66. Falanga, A.; Del Genio, V.; Kaufman, E.A.; Zannella, C.; Franci, G.; Weck, M.; Galdiero, S. Engineering of Janus-Like Dendrimers with Peptides Derived from Glycoproteins of Herpes Simplex Virus Type 1: Toward a Versatile and Novel Antiviral Platform. Int. J. Mol. Sci. 2021, 22, 6488. [Google Scholar] [CrossRef]
  67. Monda, V.; Valenzano, A.; Monda, M. Modifications of Activity of Autonomic Nervous System, and Resting Energy Expenditure in Women Using Hormone-Replacement Therapy. Biol. Med. 2016, 8, 1. [Google Scholar]
  68. Schiattarella, A.; Riemma, G.; La Verde, M.; Franci, G.; Chianese, A.; Fasulo, D.; Fichera, M.; Gallo, P.; De Franciscis, P. Polycystic ovary syndrome and probiotics: A natural approach to an inflammatory disease. Curr. Womens Health Rev. 2021, 17, 14–20. [Google Scholar] [CrossRef]
  69. Russo, M.; Moccia, S.; Spagnuolo, C.; Tedesco, I.; Russo, G.L. Roles of flavonoids against coronavirus infection. Chem. Biol. Interact. 2020, 328, 109211. [Google Scholar] [CrossRef]
  70. Urmenyi, F.G.; Saraiva, G.D.; Casanova, L.M.; Matos, A.D.; de Magalhaes Camargo, L.M.; Romanos, M.T.; Costa, S.S. Anti-HSV-1 and HSV-2 Flavonoids and a New Kaempferol Triglycoside from the Medicinal Plant Kalanchoe daigremontiana. Chem. Biodivers. 2016, 13, 1707–1714. [Google Scholar] [CrossRef]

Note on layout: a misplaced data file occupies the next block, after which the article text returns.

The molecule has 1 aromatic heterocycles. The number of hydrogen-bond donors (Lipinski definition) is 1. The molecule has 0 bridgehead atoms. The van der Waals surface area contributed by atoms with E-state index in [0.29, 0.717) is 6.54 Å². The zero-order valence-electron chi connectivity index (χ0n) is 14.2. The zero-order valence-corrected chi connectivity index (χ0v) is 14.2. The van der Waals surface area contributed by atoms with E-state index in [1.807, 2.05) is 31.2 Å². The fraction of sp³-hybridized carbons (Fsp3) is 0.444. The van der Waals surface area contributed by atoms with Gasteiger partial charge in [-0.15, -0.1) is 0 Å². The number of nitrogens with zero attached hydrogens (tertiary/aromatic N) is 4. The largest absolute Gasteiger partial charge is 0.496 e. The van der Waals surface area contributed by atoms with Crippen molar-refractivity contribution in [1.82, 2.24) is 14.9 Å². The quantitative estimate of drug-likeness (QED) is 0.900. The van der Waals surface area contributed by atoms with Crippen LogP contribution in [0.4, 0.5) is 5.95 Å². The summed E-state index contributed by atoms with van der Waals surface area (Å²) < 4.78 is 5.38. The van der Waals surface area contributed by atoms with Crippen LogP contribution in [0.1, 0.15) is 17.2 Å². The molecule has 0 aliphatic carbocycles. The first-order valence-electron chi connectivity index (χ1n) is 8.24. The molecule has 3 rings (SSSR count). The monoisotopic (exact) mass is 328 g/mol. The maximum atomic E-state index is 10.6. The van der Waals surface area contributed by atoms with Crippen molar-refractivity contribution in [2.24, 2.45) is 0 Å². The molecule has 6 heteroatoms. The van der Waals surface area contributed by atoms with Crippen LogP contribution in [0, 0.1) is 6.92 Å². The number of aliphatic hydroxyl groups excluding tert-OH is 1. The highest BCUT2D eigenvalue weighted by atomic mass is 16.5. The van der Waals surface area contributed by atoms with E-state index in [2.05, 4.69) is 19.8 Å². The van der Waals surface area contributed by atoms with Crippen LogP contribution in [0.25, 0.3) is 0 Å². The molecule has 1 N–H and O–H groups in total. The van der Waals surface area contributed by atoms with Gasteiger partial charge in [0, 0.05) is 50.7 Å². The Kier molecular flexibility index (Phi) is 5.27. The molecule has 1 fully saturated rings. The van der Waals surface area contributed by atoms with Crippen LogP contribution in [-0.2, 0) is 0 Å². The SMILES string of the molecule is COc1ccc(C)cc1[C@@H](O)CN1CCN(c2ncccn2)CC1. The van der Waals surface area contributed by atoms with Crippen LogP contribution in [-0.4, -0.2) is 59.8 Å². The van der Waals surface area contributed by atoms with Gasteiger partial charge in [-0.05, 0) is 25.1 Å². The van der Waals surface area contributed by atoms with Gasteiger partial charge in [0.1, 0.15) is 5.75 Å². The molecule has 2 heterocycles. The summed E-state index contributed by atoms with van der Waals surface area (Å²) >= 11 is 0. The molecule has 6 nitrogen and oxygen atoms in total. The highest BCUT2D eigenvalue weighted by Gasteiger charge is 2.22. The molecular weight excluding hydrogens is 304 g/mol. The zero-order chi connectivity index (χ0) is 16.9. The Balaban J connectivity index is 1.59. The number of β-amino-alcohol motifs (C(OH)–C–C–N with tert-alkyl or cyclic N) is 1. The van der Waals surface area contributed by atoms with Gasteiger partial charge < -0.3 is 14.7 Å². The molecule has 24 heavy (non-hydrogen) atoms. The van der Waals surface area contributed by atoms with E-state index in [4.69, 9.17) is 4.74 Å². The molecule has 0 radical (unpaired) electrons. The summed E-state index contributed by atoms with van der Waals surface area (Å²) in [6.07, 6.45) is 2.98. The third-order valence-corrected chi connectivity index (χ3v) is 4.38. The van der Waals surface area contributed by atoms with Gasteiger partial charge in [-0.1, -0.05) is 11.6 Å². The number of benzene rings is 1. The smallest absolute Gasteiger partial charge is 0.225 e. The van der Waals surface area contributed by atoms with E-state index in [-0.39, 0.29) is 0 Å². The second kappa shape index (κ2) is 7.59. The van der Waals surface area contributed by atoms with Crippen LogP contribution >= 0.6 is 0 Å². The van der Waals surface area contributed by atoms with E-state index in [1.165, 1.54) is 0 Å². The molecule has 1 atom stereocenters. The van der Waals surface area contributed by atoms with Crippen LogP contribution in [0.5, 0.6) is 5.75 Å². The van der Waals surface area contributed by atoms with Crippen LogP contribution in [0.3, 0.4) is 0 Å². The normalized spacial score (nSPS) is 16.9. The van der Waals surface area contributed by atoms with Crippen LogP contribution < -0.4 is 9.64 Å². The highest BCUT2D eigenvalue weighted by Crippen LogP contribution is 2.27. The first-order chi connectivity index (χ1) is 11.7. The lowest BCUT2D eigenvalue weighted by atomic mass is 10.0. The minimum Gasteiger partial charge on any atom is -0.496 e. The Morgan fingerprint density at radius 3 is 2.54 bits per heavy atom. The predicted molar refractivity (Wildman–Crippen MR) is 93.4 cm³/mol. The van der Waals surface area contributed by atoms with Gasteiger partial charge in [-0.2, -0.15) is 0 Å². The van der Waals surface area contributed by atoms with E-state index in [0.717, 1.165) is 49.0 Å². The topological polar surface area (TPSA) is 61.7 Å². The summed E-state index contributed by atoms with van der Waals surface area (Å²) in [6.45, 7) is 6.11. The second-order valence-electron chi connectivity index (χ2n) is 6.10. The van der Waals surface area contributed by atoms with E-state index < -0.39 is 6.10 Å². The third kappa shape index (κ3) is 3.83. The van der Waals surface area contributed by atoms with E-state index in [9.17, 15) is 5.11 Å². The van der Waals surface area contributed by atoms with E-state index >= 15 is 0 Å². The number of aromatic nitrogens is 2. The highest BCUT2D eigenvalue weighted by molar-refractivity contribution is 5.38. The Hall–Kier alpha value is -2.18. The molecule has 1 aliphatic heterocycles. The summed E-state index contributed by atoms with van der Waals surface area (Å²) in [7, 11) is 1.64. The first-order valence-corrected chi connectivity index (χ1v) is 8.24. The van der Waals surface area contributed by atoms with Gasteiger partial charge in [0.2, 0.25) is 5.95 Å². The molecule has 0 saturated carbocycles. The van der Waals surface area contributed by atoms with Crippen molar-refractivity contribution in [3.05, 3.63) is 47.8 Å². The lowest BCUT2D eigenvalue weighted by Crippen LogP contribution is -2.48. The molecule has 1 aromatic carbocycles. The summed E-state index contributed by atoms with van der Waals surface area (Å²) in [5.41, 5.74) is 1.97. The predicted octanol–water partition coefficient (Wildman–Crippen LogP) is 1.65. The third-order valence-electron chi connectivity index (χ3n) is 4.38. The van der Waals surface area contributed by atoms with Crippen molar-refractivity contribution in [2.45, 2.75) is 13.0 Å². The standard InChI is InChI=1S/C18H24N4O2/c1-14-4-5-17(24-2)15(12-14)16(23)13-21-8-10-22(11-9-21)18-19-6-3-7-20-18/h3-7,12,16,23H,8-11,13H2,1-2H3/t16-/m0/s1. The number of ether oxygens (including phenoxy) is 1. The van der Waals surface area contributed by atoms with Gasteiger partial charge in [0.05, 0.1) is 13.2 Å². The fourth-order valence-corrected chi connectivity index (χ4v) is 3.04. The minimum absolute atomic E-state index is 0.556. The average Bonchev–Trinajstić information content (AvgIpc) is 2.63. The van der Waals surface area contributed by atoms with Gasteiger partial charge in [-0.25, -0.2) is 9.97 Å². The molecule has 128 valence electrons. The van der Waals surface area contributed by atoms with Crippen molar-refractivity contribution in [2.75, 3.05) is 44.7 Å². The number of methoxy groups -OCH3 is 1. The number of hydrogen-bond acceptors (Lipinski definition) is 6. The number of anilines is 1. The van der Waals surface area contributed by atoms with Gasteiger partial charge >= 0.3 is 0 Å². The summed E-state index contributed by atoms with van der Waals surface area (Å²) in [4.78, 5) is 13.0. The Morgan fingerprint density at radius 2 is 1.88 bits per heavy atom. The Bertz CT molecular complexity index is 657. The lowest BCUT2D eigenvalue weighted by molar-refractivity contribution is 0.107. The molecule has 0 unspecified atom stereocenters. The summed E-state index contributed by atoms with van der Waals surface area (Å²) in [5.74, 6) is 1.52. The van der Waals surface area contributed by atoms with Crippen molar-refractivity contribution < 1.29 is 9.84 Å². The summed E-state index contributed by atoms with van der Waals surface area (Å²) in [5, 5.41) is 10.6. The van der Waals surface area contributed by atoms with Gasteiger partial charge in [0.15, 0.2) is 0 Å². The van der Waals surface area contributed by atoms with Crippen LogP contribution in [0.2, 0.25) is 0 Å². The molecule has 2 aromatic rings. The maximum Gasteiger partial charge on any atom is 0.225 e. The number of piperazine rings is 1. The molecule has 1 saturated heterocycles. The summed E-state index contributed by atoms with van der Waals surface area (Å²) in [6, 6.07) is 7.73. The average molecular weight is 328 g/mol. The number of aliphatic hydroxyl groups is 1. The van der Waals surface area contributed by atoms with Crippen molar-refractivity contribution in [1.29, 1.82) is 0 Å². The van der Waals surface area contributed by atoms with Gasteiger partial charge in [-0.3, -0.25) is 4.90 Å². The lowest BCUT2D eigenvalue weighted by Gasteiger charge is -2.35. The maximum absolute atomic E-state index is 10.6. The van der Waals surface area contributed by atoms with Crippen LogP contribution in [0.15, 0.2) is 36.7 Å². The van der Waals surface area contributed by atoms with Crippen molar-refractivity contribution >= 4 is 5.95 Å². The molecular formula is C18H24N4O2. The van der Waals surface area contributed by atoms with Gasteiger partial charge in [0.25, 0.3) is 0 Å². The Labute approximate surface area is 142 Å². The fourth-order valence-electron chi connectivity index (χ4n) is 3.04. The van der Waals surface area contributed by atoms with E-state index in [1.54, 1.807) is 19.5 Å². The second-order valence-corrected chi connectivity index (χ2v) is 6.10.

71. Abdallah, H.M.; El-Halawany, A.M.; Sirwi, A.; El-Araby, A.M.; Mohamed, G.A.; Ibrahim, S.R.M.; Koshak, A.E.; Asfour, H.Z.; Awan, Z.A. Repurposing of Some Natural Product Isolates as SARS-COV-2 Main Protease Inhibitors via In Vitro Cell Free and Cell-Based Antiviral Assessments and Molecular Modeling Approaches. Pharmaceuticals 2021, 14, 213. [Google Scholar] [CrossRef]
  72. Conceicao, C.; Thakur, N.; Human, S.; Kelly, J.T.; Logan, L.; Bialy, D.; Bhat, S.; Stevenson-Leggett, P.; Zagrajek, A.K.; Hollinghurst, P.; et al. The SARS-CoV-2 Spike protein has a broad tropism for mammalian ACE2 proteins. PLoS Biol. 2020, 18, e3001016. [Google Scholar] [CrossRef]